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Interplay among hypoxia, iron and inflammation
Italy (SISM) - University of Milan, Milan
Department of Health Science
Michele Samaja, Anna Caretti, Sara Ottolenghi
Michele Samaja, Anna Caretti, Sara Ottolenghi
Type of Research Project
- Clinical Project with Laboratory work
What is the background of the project?
Hypoxia, or lack of oxygen, can occur in both physiological (high altitude) and pathological (respiratory diseases) conditions. In this narrative review, we introduce high altitude pulmonary edema (HAPE), acute respiratory distress syndrome (ARDS), Chronic Obstructive Pulmonary Disease (COPD) and Cystic Fibrosis (CF) as examples of maladaptation to hypoxia, and highlight some of the potential mechanisms influencing the prognosis of the affected patients. Among the specific pathways modulated in response to hypoxia, iron metabolism has been widely explored in recent years. Recent studies emphasize hepcidin as highly involved in the compensatory response to hypoxia in healthy subjects. A less investigated field in the adaptation to hypoxia is sphingolipid (SPL) metabolism, especially through ceramide (Cer) and sphingosine-1-phosphate (S1P). Both individually and in concert, iron and SPL are active players of the (mal)adaptation to physiological hypoxia, which can result in pathological HAPE.
What is the aim of the project?
Our aim is to identify pathways and/or markers involved in the physiological adaptation to low atmospheric pressures (high altitudes) that may be involved in pathological adaptation to hypoxia as it occurs in pulmonary inflammatory diseases. Hepcidin, Cer, S1P and their interplay in hypoxia are raising growing interest both as prognostic factors and therapeutical targets.
What techniques and methods are used?
Collecting informed consent from patients, critical examination of blood analysis reports, blood sample processing (e.g., anticolagulant to be used, timing, centrufugation, storage conditions), some analytical laboratory techniques, such as enzyme-linked immunosorbent assay (ELISA) and radioimmunoassay (RIA), spectrophotometry with appropriate standards and internal controls, data reduction (e.g., selecting data to be reported and plotted), preparation of reports, appropriate statistical analysis, principles of scientific integrity.
What is the role of the student?
- The student will observe the practical experiments but will be highly involved in the analysis of the results
- If the project includes “lab work”
- the student will take active part in the practical aspect of the project
- The tasks will be done under supervision
What are the tasks expected to be accomplished by the student?
The student will learn how to collect the informed consent from patients, how to critically understand blood analysis reports, how to process blood samples (e.g., anticolagulant to be used, timings, centrufugations, storage conditions), how to perform some analytical laboratory tecniques with particular attention to ELISA and RIA methods, spectrophotometry methods, with appropriate standards and internal controls. Finally, he/she will learn how to proceed to data reduction (e.g., selecting data to be plotted), prepare reports and run appropriate statistical analysis. Special care will be devoted to the principles of scientific integrity.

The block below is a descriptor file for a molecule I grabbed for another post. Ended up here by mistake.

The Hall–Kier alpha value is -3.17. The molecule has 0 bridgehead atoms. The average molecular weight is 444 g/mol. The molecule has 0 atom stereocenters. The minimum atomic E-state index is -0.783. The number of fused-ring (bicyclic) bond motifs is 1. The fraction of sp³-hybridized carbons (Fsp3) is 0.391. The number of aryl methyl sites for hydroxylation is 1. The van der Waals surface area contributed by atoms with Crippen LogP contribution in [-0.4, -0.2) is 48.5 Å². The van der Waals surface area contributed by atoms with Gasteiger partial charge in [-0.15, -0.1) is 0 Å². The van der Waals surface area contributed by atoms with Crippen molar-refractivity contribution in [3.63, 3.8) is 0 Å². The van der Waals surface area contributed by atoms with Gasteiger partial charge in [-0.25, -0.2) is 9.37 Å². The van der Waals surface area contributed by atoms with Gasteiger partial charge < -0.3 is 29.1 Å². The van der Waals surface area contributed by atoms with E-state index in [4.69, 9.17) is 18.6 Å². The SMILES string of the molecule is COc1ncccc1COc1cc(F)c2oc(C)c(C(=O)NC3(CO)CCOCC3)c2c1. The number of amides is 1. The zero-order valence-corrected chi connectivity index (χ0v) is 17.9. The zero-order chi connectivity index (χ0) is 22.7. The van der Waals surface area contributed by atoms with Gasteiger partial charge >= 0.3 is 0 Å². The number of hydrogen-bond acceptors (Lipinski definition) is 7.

Will there be any theoretical teaching provided (preliminary readings, lectures, courses, seminars etc)
Yes: scientific literature, preliminary readings, lectures, courses, seminars.
What is expected from the student at the end of the research exchange? What will be the general outcome of the student?
- The student will prepare a scientific report - No specific outcome is expected
What skills are required of the student? Is there any special knowledge or a certain level of studies needed?
A willingness to learn. Subjects passed: Biochemistry, Physiology, Pathology, Critical Care, Pneumology
Are there any legal limitations in the student’s involvement
Type of students accepted
This project accepts: - Medical students - Graduated students (less than 6 months)
- Wittkamp; C.; Traeger; L.; Ellermann; I.; Eveslage; M.; & Steinbicker; A. U. (2018). Hepcidin as a potential predictor for preoperative anemia treatment with intravenous iron—A retrospective pilot study. PLoS ONE; 13(8); 1–16. https://doi.org/10.1371/journal.pone.0201153
- Khiroya; H.; & Turner; A. M. (2015). The role of iron in pulmonary pathology. Multidisciplinary Respiratory Medicine; 10(1); 1–7. https://doi.org/10.1186/s40248-015-0031-2
- Gassmann; M.; & Muckenthaler; M. U. (2015). Adaptation of iron requirement to hypoxic conditions at high altitude. Journal of Applied Physiology; 119(12); 1432–1440. https://doi.org/10.1152/japplphysiol.00248.2015
- Boshuizen; M.; Binnekade; J. M.; Nota; B.; van de Groep; K.; Cremer; O. L.; Tuinman; P. R.; … Verboom; D. M. (2018). Iron metabolism in critically ill patients developing anemia of inflammation: a case control study. Annals of Intensive Care; 8(1). https://doi.org/10.1186/s13613-018-0407-5
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